Decision expected: Depending on when Kinder Morgan applies, the regulatory review could be completed by 2015, with construction starting in 2016 and operations commencing in 2017.

Opposition: Local forces have begun to marshal against the project, including some first nations and the mayors of Burnaby and Vancouver. British Columbia's provincial leaders – Premier Christy Clark and Adrian Dix, the NDP Leader expected to gain power this year – have not yet made public their thoughts on the expansion.

Pipe dream: TransMountain hopes its route to approval will be less contentious than the Gateway brouhaha, but the line ends at the waterfront near Vancouver and there is much local opposition to the increased tanker traffic it would bring. 50-50, at best.


Proponent: Enbridge Inc.

Volume: 1 million barrels per day by 2015

Destination: The U.S. Midwest, Gulf Coast and possibly eastern seaboard

State of Play: Enbridge carries the bulk of Canada's oil on its complex Mainline network of pipes. The company is mid-way through a broad expansion of that network to push more oil through. It will come in several stages, as Enbridge adds more pumping stations to a number of existing pipelines. It hopes to add 300,000 barrels per day this year, another 600,000 barrels per day in 2014 and one million in total by 2015.

Opposition: Because the pipelines are already built, the Enbridge plans have generated little profile, and little controversy. However, the company needs a presidential permit to expand one of its larger pipelines, Alberta Clipper, by 350,000 barrels per day, roughly a third of the total increase Enbridge is working toward. Seeking that approval – similar to what Keystone XL requires – could expose the company to the complicated U.S. political machinery.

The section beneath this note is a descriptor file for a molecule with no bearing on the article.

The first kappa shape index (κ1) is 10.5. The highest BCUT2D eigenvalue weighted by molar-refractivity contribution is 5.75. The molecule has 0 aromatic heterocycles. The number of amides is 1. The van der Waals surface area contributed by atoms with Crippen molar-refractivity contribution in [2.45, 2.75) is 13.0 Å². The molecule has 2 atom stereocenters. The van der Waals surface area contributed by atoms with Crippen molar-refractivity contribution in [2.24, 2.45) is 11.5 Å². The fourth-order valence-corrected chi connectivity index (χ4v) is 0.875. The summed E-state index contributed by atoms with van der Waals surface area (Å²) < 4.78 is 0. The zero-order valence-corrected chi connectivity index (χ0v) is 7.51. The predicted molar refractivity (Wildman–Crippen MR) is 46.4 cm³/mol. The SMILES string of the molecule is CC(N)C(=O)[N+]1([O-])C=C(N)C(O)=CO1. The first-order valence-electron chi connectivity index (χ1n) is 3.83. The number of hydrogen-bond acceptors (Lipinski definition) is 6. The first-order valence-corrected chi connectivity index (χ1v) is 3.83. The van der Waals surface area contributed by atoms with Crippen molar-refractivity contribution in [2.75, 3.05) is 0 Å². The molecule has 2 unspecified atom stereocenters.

Pipe dream: Since much of the work involves expanding existing pipelines, these are among the surest bests for Canada's industry. But the need for a presidential permit does open this project to some of the same political firestorm that has met Keystone XL in the U.S.


Proponent: The Alberta government

Volume: Unknown

Destination: Churchill; Alaska via the NWT

State of Play: Desperate for more money – and equally desperate to show a restive public that it's working to fix pipeline problems – the Alberta government has taken an unusual role as pipeline dreamer-in-chief. In recent weeks, ministers have come up with an array of new pipeline ideas. They have suggested a pipeline to Churchill, Man., which has the virtue of not crossing either B.C. or Quebec – but the significant downside of shipping oil through waters that are heavily choked with ice much of the year. And they've suggested pumping oil north through a small existing pipeline out of Norman Wells, NWT, then building a new pipeline along the Second World War-era Canol pipeline route through Yukon, and on to Alaska. This idea uses existing pipeline rights-of-way, but is unlikely to be celebrated by northern first nations groups.

Pipe dream: These are ideas generated by a government with no ability to actually build a pipeline, and therefore the latitude to toss out suggestions with little regard to their degree of craziness. Take them more as evidence of political desperation.